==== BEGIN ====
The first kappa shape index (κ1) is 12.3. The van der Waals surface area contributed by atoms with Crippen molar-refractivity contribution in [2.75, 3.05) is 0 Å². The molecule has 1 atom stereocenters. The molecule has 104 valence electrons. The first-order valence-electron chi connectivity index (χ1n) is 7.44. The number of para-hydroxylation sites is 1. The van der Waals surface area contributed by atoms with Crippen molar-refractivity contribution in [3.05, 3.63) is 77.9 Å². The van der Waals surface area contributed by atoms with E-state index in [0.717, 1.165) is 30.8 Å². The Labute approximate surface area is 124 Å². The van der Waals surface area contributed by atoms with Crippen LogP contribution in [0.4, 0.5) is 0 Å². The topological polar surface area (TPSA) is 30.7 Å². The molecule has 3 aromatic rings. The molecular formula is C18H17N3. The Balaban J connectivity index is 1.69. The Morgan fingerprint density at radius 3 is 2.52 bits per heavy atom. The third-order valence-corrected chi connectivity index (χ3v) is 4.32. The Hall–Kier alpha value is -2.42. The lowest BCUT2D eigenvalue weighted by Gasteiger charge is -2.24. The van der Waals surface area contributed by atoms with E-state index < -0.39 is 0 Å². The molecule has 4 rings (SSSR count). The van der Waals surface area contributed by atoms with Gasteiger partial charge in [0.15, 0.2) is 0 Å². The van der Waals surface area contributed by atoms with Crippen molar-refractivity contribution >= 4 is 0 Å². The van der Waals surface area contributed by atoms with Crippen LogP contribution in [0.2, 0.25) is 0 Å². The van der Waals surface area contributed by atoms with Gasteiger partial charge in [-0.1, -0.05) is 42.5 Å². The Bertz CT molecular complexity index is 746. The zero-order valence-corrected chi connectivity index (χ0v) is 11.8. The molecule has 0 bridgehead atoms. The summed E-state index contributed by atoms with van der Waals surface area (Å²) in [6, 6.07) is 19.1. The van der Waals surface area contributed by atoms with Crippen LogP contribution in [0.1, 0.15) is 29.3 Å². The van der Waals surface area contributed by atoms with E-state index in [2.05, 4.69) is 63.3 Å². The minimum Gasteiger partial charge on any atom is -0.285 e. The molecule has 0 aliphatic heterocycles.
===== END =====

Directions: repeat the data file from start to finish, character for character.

The first kappa shape index (κ1) is 12.3. The van der Waals surface area contributed by atoms with Crippen molar-refractivity contribution in [2.75, 3.05) is 0 Å². The molecule has 1 atom stereocenters. The molecule has 104 valence electrons. The first-order valence-electron chi connectivity index (χ1n) is 7.44. The number of para-hydroxylation sites is 1. The van der Waals surface area contributed by atoms with Crippen molar-refractivity contribution in [3.05, 3.63) is 77.9 Å². The van der Waals surface area contributed by atoms with E-state index in [0.717, 1.165) is 30.8 Å². The Labute approximate surface area is 124 Å². The van der Waals surface area contributed by atoms with Crippen LogP contribution in [0.4, 0.5) is 0 Å². The topological polar surface area (TPSA) is 30.7 Å². The molecule has 3 aromatic rings. The molecular formula is C18H17N3. The Balaban J connectivity index is 1.69. The Morgan fingerprint density at radius 3 is 2.52 bits per heavy atom. The third-order valence-corrected chi connectivity index (χ3v) is 4.32. The Hall–Kier alpha value is -2.42. The lowest BCUT2D eigenvalue weighted by Gasteiger charge is -2.24. The van der Waals surface area contributed by atoms with E-state index < -0.39 is 0 Å². The molecule has 4 rings (SSSR count). The van der Waals surface area contributed by atoms with Gasteiger partial charge in [0.15, 0.2) is 0 Å². The van der Waals surface area contributed by atoms with Crippen molar-refractivity contribution >= 4 is 0 Å². The van der Waals surface area contributed by atoms with Crippen LogP contribution in [0.2, 0.25) is 0 Å². The van der Waals surface area contributed by atoms with Gasteiger partial charge in [-0.1, -0.05) is 42.5 Å². The Bertz CT molecular complexity index is 746. The zero-order valence-corrected chi connectivity index (χ0v) is 11.8. The molecule has 0 bridgehead atoms. The summed E-state index contributed by atoms with van der Waals surface area (Å²) in [6, 6.07) is 19.1. The van der Waals surface area contributed by atoms with Crippen LogP contribution in [0.1, 0.15) is 29.3 Å². The van der Waals surface area contributed by atoms with E-state index in [2.05, 4.69) is 63.3 Å². The minimum Gasteiger partial charge on any atom is -0.285 e. The molecule has 0 aliphatic heterocycles.